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It’s been a rough ride for Motorola recently, even after its acquisition by Google back in mid 2011, and even rougher if you’re one of its employees. Only last October the company laid off 20% of all its employees, around 4000 members of staff, in a bid to cut overheads. But it seems that the first round of job cuts simply wasn’t enough, as the company still posted a $350 million operating loss in the fourth quarter of 2012.

These fears were confirmed in an email sent out to employees earlier this week, stating that the company’s “costs are too high, we’re operating in markets where we’re not competitive and we’re losing money”.

Unfortunately Motorola’s continuing under-performance has led to an inevitable new wave of redundancies, with a further 10% of its workforce set to lose their jobs throughout the US, China, and India. A spokesperson for Motorola said:

“These cuts are a continuation of the reductions we announced last summer. It’s obviously very hard for the employees concerned, and we are committed to helping them through this difficult transition.”

This is certainly sad news, but it can’t really come as a surprise when Google itself just a few days ago claimed that new Motorola products weren’t going to impress consumers, and that it was struggling to work its way through an 18 month pipeline of products before it could transition into bringing more innovative designs to market.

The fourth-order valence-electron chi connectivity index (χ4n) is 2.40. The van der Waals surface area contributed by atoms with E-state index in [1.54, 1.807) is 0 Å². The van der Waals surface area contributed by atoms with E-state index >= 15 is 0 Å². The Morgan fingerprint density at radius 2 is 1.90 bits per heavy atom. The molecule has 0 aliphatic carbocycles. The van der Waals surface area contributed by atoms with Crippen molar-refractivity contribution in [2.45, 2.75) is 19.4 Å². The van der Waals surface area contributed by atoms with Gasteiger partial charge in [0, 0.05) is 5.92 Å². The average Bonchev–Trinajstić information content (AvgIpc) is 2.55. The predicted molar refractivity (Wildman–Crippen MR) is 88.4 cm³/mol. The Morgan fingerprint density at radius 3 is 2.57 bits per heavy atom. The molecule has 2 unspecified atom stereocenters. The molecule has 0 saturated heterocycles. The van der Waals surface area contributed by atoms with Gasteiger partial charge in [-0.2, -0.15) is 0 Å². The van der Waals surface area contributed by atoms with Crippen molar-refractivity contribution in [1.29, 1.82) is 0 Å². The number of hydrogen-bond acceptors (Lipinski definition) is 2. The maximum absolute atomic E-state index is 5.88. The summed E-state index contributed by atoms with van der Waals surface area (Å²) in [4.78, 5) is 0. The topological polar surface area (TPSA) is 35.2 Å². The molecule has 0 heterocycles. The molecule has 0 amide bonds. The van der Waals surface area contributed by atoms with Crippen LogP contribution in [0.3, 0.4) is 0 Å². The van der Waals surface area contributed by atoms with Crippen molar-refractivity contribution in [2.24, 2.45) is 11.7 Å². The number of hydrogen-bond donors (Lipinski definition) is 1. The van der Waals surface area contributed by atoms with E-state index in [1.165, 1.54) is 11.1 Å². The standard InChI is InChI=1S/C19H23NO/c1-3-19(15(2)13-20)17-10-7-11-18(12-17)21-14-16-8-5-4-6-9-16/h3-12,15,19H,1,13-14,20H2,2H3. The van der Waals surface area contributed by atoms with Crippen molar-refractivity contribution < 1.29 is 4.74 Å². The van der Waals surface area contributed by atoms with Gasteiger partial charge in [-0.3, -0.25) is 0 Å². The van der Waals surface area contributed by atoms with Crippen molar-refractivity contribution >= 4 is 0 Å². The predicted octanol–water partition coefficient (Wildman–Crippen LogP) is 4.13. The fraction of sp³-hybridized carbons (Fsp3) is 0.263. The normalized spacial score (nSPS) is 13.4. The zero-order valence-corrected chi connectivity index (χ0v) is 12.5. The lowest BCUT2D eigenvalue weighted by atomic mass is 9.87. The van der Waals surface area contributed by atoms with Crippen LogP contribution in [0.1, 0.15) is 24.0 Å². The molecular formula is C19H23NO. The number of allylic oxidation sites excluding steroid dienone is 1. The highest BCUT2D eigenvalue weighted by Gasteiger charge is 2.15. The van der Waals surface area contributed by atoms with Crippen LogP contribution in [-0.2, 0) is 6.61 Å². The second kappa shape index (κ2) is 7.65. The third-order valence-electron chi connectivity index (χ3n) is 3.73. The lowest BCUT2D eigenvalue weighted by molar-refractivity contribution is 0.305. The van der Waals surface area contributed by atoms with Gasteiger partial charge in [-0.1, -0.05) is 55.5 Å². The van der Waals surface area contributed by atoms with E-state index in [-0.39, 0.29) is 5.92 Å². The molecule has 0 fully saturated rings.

It wasn’t all negativity though, in the same email it was noted that the company is “very optimistic” about its new up and coming products. Perhaps we could see a new Nexus handset from Motorola, or maybe even the first device with a new Android operating system. A big announcement like that would definitely help the struggling tech company.

We’ll just have to wait and see whether or not these unannounced new products can live up to the tough competition and turn Motorola’s fortunes around.

Robert Triggs
Lead Technical Writer at Android Authority, covering the latest trends in consumer electronics and hardware. In his spare moments, you'll probably find him tinkering with audio electronics and programming.